Posted 5 Jan 2017 @ 8:00am

If you were of the opinion that gin is a nasty, dry and bitter alcohol to be swilled about only by our elders at stuffy gatherings, then think again. 


The juniper-based drink is making the rounds onstage thanks to Maeve Marsden, who is on a mission to share her love affair with gin through song. Mother’s Ruin is a cabaret created by Marsden that revolves around her favourite...

Posted 3 Jan 2017 @ 8:00am

The connection between contemporary dance and football might not be entirely apparent at first glance. 


After all, dance these days tends to be thought of as belonging to the exulted uppermost crust of hoity- toity delights – all the way up there with such distinctly middle-class pleasures as fox hunting and fine dining. Football (or soccer), by contrast, is often frowned upon...

Posted 2 Jan 2017 @ 8:00am

Most theatre entreats you to take your seat, to surrender your imagination for however brief a time and let the performance wash over you – there are worse ways to spend a night out. 


And while Kaleidoscope is theatre – in part – it is a style of performance you’re unlikely to have seen before. The story of Ethan Hugh – who, at age four, was diagnosed with Asperger syndrome –...

Posted 1 Jan 2017 @ 8:00am

For some, playwright Nathan Maynard’s description of his new work The Season as a “muttonbird story” might be a little confusing. 


After all, the history and importance of the muttonbird – a dark-feathered species of shearwater mainly found around Tasmania and New Zealand – is yet to be comprehensively covered in mainstream channels, and the significant role the animal plays in...

Posted 31 Dec 2016 @ 8:00am

Dallas Dellaforce is busier than ever.


The cabaret, drag and stage show performer otherwise known as Daniel Squires Cater is in charge of costuming for Briefs: The Second Coming, an upcoming production that aims to combine the rich history of musical theatre with some deliciously risqué and renegade flair. As you’d imagine, being in charge of all that fabric is proving to be a...

Posted 30 Dec 2016 @ 10:00am

Julius Caesar is
 one of William Shakespeare’s most famous plays. As a director, how do you breathe fresh life into it?


With any classic text
 you need to look for elements within it that mean something to a contemporary audience; elements that are part of the ongoing discussion of what it is to be a human being, what it is to live in
a society in the here and now. For example...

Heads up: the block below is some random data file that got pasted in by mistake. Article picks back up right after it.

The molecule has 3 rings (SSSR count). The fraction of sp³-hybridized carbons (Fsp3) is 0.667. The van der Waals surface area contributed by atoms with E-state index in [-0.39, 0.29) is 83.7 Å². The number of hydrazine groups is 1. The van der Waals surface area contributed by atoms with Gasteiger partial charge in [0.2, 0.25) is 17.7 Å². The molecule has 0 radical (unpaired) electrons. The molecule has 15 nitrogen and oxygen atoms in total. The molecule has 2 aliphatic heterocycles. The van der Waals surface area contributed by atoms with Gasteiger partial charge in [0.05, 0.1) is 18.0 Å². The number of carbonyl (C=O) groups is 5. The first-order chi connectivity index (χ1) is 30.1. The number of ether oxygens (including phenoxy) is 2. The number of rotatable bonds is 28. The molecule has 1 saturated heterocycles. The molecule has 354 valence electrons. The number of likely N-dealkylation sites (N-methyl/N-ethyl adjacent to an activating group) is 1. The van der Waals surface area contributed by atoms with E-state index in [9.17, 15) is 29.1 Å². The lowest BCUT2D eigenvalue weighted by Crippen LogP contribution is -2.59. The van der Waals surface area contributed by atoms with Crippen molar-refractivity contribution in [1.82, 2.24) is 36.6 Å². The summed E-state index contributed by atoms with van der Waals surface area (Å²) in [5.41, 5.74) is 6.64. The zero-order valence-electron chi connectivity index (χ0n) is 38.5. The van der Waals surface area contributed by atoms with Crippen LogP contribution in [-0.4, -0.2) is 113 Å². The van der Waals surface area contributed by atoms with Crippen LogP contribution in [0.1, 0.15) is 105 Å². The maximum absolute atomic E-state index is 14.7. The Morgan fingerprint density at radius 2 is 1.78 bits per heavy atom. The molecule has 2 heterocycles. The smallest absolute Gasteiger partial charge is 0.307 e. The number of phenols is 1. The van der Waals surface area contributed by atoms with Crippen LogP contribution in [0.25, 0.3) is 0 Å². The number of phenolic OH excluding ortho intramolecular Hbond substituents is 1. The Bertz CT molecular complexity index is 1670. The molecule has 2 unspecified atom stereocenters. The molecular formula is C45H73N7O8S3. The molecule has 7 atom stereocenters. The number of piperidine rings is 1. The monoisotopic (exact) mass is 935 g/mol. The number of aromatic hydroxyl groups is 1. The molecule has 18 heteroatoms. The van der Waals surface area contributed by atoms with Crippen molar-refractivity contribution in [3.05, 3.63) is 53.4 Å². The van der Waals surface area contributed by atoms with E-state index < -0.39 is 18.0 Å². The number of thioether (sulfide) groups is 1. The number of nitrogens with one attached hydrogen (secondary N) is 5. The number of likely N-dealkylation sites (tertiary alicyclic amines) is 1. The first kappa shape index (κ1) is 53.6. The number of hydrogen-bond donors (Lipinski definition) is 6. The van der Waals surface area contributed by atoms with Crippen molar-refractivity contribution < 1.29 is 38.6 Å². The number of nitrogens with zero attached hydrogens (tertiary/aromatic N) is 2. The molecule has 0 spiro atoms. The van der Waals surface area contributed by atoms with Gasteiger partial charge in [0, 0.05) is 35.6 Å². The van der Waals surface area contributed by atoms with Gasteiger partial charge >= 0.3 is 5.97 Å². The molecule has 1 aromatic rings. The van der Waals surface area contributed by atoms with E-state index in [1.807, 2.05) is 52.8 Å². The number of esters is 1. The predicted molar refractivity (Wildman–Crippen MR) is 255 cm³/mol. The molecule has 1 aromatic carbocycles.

Posted 23 Dec 2016 @ 10:23am

A powerful new work of theatre is having its world premiere at a Blacktown multi-storey carpark as part of Sydney Festival.


Penned by Andrea James, Peter Polites and Gaele Sobott, Home Country will see audiences guided through various levels of the car park (and fed a communal feast) to explore the meaning of “home” and our multifaceted national identity.



Posted 22 Dec 2016 @ 9:43am

In a world where Mummy knows best and Daddy should know better, I Hate You My Mother is set to make waves when it premieres at the Old Fitz Theatre next year. 


The play begins as a 16th century Breton Bishop lays his hands on his illegitimate daughter and sets off an epic, torrid chain of events that inspires four centuries of secrets, hatred and revenge-seeking. 


Posted 19 Dec 2016 @ 7:14pm



Let’s face it, 2016 has been a real trash fire of a year. As we finally slip into the silly season, Babes In The Woods offers a very welcome haven of hilarity and frivolity, counterbalancing a season at the Old Fitz that’s been crammed with heavy-hitters.


Written by Phil Rouse, the play is based on Tom Wright’s pseudo-colonial pantomime Babes In The Wood....

Posted 15 Dec 2016 @ 12:26pm

Patricia Cornelius talks the way she writes: colourfully, with an occasional splash of language blue enough to make the sheltered wince.


It would perhaps be foolish to expect the mind behind plays called Shit and Slut to communicate in any other way. But for Cornelius, cursing isn’t about eliciting cheap shock value, or merely trying to sustain the attention of strangers – it’s...